Justice Poelman dismissed the application, holding that that the plaintiff had failed to satisfy the court that the requirements under section 5(1) of the Act had been fulfilled.
Cause of Action
The defendant argued that the statement of claim failed to plead adequate material facts to support a cause of action. The defendant argued that the statement of claim offered few particulars regarding what the defendant should have done differently in order to comply with its duty of care. Justice Poelman rejected this contention, relying on the Court of Appeal of Alberta’s decision in Hughes (Estate) v. Brady for the proposition that a mere lack of particulars does not signal the absence of a cause of action. Construed liberally, the overarching allegation in the statement of claim was that the Birmingham system should not have been on the market.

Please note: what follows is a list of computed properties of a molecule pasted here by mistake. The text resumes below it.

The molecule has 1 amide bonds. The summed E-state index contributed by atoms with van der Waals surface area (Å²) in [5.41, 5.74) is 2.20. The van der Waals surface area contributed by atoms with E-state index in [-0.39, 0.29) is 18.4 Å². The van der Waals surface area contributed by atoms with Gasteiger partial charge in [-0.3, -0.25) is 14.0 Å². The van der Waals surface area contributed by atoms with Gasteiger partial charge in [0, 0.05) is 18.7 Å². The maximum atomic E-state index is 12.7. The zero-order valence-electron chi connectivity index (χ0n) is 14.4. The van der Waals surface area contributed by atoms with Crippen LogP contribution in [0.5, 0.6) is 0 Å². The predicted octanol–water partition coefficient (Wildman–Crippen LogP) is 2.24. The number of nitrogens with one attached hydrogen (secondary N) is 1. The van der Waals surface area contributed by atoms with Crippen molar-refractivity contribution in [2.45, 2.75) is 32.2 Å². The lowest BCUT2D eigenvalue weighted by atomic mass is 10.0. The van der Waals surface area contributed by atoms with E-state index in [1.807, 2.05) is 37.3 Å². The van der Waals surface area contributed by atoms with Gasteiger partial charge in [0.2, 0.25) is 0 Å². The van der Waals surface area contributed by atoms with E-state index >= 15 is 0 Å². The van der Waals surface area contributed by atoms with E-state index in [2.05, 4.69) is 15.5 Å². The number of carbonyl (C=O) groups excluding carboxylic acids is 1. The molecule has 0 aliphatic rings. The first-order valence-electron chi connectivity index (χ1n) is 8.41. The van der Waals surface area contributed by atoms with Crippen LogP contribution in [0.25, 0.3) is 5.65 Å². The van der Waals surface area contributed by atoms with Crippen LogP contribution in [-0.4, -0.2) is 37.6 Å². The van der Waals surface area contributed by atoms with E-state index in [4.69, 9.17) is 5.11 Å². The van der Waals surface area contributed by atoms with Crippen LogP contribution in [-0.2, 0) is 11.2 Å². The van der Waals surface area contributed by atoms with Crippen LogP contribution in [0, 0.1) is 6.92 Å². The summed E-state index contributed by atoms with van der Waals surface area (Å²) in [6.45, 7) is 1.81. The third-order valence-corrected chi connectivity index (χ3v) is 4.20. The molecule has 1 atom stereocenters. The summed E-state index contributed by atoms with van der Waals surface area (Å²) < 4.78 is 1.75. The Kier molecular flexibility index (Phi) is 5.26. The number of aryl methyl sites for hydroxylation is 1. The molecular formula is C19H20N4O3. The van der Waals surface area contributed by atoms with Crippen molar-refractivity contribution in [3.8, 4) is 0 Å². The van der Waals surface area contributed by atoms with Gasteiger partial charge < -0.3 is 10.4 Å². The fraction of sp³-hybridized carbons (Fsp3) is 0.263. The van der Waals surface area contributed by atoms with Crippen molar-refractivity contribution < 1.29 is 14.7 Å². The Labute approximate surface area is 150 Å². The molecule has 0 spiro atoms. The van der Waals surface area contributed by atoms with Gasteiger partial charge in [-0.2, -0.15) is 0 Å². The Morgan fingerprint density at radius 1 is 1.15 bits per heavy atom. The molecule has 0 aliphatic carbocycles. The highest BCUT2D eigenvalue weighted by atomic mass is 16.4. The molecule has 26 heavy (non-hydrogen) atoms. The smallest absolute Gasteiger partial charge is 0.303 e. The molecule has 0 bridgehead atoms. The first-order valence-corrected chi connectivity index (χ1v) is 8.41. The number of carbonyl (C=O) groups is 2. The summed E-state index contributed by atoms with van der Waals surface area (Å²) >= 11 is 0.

Justice Poelman found that the plaintiff had failed to establish an identifiable class. According to Justice Poelman, the plaintiff could not specifically identify any of the nine potential class members she learned of through her counsel nor could she provide any information regarding the nature of their complaints. Further, there was no evidence the other potential class members wished to commence legal proceedings. Justice Poelman noted that many potential plaintiffs retain counsel before deciding whether to commence an action. He went on to note the weakness of the plaintiff’s evidence on this issue—the evidence, having been passed from the nine potential class members to counsel to the plaintiff, constituted double hearsay. The plaintiff also identified three other groups of potential class members, each of whom had participated in a study on hip resurfacing procedures. Justice Poelman rejected these potential class members for the same reasons outlined above.